Starfish is a riveting debut novel that grabs you right by the short and curlies, an often spine-chilling adventure-cum-psychological thriller that will have most readers staying up late and then sleeping with at least one light on. Its grimness will not appeal to everyone, but if you like your fiction both edgy and dark in roughly equal measure, this unsettling trek into both the depths of the ocean and of the human psyche will leave you uneasy for days.
The story takes place in the eternal night of the ocean floor, at the Juan de Fuca Ridge off the Pacific Northwest (here called N'AmPac). Beebe Station is a plant constructed by the Grid Authority, an enormous multinational corporation (these seem to run the world in Watts' bleak, maybe too Blade Runner-ish for its own good future), for the purposes of harnessing geothermal energy from the scarifyingly active Channer Vent along the ridge. Interestingly, the Grid Authority has staffed Beebe with bio-engineered people who, on the surface, were genuinely crazy, unfit for life in human society. Altered so that their bodies can both breathe water and withstand the horrific pressures of the extreme deep, the isolation of the ocean floor does seem to have a cathartic appeal for these unfortunates.
Chief among these is Lenie Clarke, a withdrawn young woman scarred by memories of sexual abuse who finds herself peculiarly at home in the deep, though still at first resistant to any sort of intimacy with her colleagues. A couple of them, however, have a profound impact on her and cause her to examine herself and her life more deeply. One is Fischer, a sad and lonely pedophile who has been sentenced to the deep as an alternative to more severe punishment. Watts amazingly makes Fischer one of the book's most sympathetic antiheroes, conveying the intensity of his loneliness in a heartfelt way, culminating in his ultimate disappearance: he simply swims off into the blackness one day and never returns...
There is palpable tension all throughout Starfish, and a few terrific scenes of out and out horror. The waters around the Channer Vent have had the bizarre result of producing gigantism in some of the indigenous life of the area, and Watts seems to know that there's no more effective nightmare fuel than the image of some ghastly monster suddenly flying right at you from out of impenetrable darkness. The first few chapters of the book are full of this kind of thing, and I gotta admit, for someone like me who naturally finds the deep ocean rather frightening...well, if you've ever watched a horror movie with one hand in front of your eyes, imagine doing something as goofy as that while reading a freakin' book!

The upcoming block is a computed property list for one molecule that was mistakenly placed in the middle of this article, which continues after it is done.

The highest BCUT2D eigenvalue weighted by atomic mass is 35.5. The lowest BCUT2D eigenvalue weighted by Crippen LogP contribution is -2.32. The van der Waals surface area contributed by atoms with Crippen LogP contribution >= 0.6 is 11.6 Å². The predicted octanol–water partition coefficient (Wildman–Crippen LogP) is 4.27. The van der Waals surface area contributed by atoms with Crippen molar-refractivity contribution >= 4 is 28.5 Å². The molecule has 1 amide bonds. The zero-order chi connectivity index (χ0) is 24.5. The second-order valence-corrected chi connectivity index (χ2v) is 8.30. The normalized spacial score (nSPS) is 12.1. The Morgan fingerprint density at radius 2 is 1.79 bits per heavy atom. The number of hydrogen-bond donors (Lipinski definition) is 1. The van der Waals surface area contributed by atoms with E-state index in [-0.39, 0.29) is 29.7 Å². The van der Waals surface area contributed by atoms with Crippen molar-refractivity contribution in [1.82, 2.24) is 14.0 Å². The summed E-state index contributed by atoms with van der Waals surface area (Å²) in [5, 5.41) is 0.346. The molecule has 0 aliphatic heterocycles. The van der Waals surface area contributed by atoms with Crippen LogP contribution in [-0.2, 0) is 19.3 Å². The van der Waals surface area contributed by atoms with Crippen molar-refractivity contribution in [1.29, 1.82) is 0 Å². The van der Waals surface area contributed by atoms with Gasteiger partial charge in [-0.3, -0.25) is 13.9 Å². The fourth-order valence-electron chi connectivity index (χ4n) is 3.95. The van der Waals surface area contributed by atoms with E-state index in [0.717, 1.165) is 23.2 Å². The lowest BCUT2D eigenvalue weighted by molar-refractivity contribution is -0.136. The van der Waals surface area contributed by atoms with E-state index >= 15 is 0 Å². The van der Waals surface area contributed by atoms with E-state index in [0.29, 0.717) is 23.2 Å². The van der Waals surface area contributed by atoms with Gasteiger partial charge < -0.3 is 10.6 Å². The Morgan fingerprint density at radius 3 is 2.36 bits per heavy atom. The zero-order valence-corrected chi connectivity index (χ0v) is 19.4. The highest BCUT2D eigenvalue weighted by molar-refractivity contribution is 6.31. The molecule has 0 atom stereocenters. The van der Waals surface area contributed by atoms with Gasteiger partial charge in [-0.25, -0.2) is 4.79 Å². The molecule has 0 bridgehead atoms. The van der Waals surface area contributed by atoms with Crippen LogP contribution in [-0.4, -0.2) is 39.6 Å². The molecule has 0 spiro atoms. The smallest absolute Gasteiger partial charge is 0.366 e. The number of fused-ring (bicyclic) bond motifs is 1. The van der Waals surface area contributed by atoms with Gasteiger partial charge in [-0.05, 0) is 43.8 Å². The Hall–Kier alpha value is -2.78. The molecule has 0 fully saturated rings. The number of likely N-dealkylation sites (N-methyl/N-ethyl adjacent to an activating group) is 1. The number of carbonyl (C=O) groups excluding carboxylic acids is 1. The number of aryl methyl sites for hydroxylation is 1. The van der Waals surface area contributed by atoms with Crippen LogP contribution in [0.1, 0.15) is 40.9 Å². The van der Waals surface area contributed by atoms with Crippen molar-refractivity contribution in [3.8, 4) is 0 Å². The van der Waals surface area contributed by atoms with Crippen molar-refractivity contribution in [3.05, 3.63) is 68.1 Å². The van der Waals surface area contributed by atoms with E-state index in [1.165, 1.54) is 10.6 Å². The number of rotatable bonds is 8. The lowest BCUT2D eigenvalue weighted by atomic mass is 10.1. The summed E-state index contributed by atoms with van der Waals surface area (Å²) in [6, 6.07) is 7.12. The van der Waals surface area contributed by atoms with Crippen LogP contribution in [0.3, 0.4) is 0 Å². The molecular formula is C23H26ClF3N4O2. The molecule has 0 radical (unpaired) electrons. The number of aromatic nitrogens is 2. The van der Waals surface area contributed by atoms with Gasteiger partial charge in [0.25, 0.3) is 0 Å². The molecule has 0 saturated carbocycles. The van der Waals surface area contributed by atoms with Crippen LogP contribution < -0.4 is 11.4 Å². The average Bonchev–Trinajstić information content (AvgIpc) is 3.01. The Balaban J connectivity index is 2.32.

Yet even these scenes seem safe and conventional once certain discoveries are made concerning what exactly is down there at the Channer Vent, what may be causing the mutations in the marine life there, what may be affecting the minds and even the bodies of Beebe's crew...and the final decisions that are made up on the surface concerning these things. Watts here launches into top-drawer speculative fiction. His science is admirably researched and the potentialities he suggests are much more disturbing than most of the end-of-us-all concepts SF has ground into cliché over the years (nuclear war, alien invasion, etc.).
You won't find yourself warming up too readily to Watts' characters, but in a sense that seems to be part of Watts' thematic point. Watts slowly but surely makes you understand their hostility, their aloofness and social dysfunction in a future society that treats people as things, cogs in a great machine. There's not much a world like that can offer its inhabitants in terms of personal fulfillment, and it makes perfect sense when Beebe's cast of castaways begin to find themselves more at home down there than up here. Many of them spend entire days and even sleep overnight outside of the station.
As for the Grid Authority, it continues to view these people as tools created to perform a task and not as people at all underneath all that bio-engineering. Scanlon, a psychologist who screens new candidates for undersea life, even describes himself as a "mechanic," and gets a bit more than he bargained for in the novel's second half when he treks down to Beebe himself to see exactly what is going on with people whom he at first views as little more than machines to be evaluated on a level of pure performance. The line between humans and things blurs even further with the introduction of "smart-gels," bio-engineered organic neuronets that the corporate world relies on to make life-or-death decisions while only the regular folks working at the bottom rung have the perspective to see the risks.
Suffice it to say that Starfish is don't-miss reading, a novel in which Watts keeps upping his own ante with practically every chapter, with a final result that delivers a much needed jolt of electricity and adrenaline to a genre that has too often of late fallen prey to the marketplace's easiest forms of audience pandering. While admirably avoiding going over the top, Watts doesn't let any of us off easy either, which makes him a new talent to watch, an author of real depth.